Author: Frank Cottrell Boyce
Illustrator: Steven Lenton
My rating: 5 of 5
Prez used to live with his grandfather, a crusty old sailor who took care of Prez and told stories about traveling the world. Then, as his grandfather’s memory got worse and worse, Prez took care of his grandfather. That is, until they came and took Prez’s grandfather away and put Prez in the Temporary. Now Prez is staying with the Blythe family on their farm for the summer–trying to help where he can, but not saying a thing. Enter Sputnik: a weird little alien wearing goggles and a kilt who always carries a doorbell with him. He tells Prez that 1) he’s here to look after Prez and 2) they only have until the end of summer to save the Earth. Yikes. On top of that, Prez can’t figure out why everyone just accepts Sputnik’s appearance out of nowhere and is so thrilled when he shakes their hand . . . oh, wait, to everyone else, Sputnik looks like a dog. This is going to be an interesting summer.
Sputnik’s Guide to Life on Earth is just so utterly zany that I can’t possibly do it justice. It has all the fabulous writing of Boyce’s other books, which I just love. The characters are heartwarming and funny. I really liked the Blythes; they manage to be good people with kind intentions without being an overkill unbelievable foster family. I absolutely adore the way Boyce writes family conversations; it’s like this cloud of sentences competing on the page! And there’s Prez, sitting quietly in the midst of it all. Sputnik’s character is fabulously absurd–he adds quite the wild-card effect to basically everything. Gravity tides, real working light sabers, reverse grenades that put things back together . . . physics does not work normally around this strange being. But I love the way he sees the world, the way things we typically think of as amazing are unimpressive to him, but random ordinary things are important enough to be worth putting on his list to save the planet. He has a way of making you re-think priorities. Basically, Sputnik’s Guide to Life on Earth is a fabulous, funny middle-grade story, and I would highly recommend it.
Author: Frank Cottrell Boyce
My rating: 5 of 5
Liam has always been tall for his age, getting mistaken for being older than he is and being teased by other children for it. Now at the age of twelve, he’s already growing facial hair and being mistaken for an adult. Which is mostly awful. . . . But it does have its advantages at times. Like when he was mistaken for a new teacher at his new school or when he and his classmate Florida would go to the stores with him pretending to be her father. And ever one to push the limits, Liam begins to see just how far he can go with this “adult” thing–never dreaming that doing so would end up with him being stuck in a spaceship with a bunch of kids looking to him to get them safely home.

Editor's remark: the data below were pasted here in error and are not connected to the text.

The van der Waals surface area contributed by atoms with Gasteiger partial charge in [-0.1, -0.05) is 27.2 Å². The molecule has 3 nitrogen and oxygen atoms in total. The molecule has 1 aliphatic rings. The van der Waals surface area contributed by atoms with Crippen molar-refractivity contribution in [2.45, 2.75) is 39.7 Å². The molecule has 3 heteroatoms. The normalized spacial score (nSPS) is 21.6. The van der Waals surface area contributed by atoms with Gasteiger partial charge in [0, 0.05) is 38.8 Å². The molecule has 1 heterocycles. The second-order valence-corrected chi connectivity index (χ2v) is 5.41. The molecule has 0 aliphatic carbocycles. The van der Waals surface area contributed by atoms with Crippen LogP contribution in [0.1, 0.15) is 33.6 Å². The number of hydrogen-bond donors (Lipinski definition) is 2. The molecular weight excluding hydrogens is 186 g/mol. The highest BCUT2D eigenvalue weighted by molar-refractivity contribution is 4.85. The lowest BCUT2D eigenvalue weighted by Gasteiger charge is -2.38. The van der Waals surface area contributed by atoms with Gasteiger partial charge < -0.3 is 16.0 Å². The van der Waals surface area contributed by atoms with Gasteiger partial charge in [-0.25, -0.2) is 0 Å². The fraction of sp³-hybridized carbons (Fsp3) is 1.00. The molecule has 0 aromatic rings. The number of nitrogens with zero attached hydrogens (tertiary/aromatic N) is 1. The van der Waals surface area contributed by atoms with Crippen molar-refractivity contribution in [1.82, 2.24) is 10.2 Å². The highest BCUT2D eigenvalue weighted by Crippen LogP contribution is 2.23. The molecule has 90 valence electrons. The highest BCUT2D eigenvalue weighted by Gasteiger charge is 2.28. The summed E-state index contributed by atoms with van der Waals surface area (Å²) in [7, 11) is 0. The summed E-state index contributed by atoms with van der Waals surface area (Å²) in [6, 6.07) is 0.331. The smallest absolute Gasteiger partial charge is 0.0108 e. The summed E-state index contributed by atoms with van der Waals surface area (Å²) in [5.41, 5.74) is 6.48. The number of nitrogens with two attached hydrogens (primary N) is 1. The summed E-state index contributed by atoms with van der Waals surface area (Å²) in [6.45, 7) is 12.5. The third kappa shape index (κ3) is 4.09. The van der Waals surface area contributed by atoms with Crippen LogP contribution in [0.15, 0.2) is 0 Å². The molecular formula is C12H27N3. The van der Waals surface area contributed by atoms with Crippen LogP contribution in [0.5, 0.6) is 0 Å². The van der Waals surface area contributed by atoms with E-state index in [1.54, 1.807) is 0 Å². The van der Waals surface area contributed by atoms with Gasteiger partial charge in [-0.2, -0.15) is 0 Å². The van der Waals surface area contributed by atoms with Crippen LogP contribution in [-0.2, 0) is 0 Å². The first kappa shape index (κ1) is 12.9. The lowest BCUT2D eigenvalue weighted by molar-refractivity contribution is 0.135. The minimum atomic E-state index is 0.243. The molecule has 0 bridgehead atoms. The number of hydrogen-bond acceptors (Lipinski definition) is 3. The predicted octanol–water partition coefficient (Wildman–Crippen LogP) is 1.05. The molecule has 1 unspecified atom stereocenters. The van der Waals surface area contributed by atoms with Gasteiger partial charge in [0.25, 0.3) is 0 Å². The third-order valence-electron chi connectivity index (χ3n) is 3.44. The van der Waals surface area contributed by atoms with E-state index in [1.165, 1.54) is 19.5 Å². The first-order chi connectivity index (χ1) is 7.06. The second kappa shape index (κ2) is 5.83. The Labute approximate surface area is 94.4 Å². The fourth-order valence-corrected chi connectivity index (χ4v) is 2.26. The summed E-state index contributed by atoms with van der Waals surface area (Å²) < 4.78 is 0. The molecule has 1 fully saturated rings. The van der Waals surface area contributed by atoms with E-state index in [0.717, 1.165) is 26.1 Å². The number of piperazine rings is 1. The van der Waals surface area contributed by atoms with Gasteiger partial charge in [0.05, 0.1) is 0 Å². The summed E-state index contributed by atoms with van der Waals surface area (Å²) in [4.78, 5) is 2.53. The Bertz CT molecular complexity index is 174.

So, Cosmic was one of those books that blew my expectations completely out of the water. I had never even heard of the author previously (clearly an oversight on my part), and it appeared both from the cover and the description to be a rather average middle-grade story of hijinks and randomness. Well, the middle-grade hijinks and randomness is definitely there, but average this book is not. It uses humor and a tall tale sort of setting to look at what being an adult is really all about–as well as to examine how much the advantages of being an adult are wasted on actual grown-ups who don’t have the sense of fun and irresponsibility to really enjoy them. It also looks at major themes like fatherhood and the relationships between fathers and their children in a way that is quite touching. But the story never gets bogged down in these themes; rather they are revealed gradually through the improbable and ridiculous circumstances in which Liam and his companions find themselves. It’s very funny–perhaps even more so reading this as an adult, although this is definitely written for a younger audience and is completely appropriate for such, even for a younger elementary grade readership. There’s something of a universality in the midst of absurdity to be found in Cosmic, and I would highly recommend this book.
Author: Louis Sachar
My rating: 4 of 5
Alton’s parents have been trying to charm their way into his rich, taciturn great-uncle’s graces for ages, so when Alton gets asked to help “Uncle Lester” (now blind) with his bridge playing, it seems like the opportunity of a lifetime. Took bad that Uncle Lester, better known as Trapp, is not one to be tooled by false charm. As he spends more time with Trapp, Alton grows to truly appreciate both his great-uncle and the game he loves. Who knows, Alton might even figure out how to become a decent bridge player himself–if his parents’ scheming, his best friend’s girl-chasing, and Trapp’s former cardturner’s slightly-crazy attractiveness don’t get in the way.
Normally, I shy away from anything resembling a sport- or game-centric book; I find them appallingly boring. However, anything written by Louis Sachar deserves a try, and I wasn’t disappointed by The Cardturner. The characters come through well, particularly Alton. The first-person tone is excellent–conversational and nice-high-school-kid-ish. There is also sufficient plot aside from the game to keep the story interesting. I think what surprised me most was Sachar’s honest attempts to include bridge into the story: as Alton learned, he explained what he learned in beginners terms, and he typically tied the explanations into the story so that they also had a point (and didn’t just sound like a rule book). The Cardturner flows well, and I found it to be quite enjoyable. I would recommend it both for those who enjoy game-related books and for those who simply enjoy a good slice-of-life, human drama sort of story.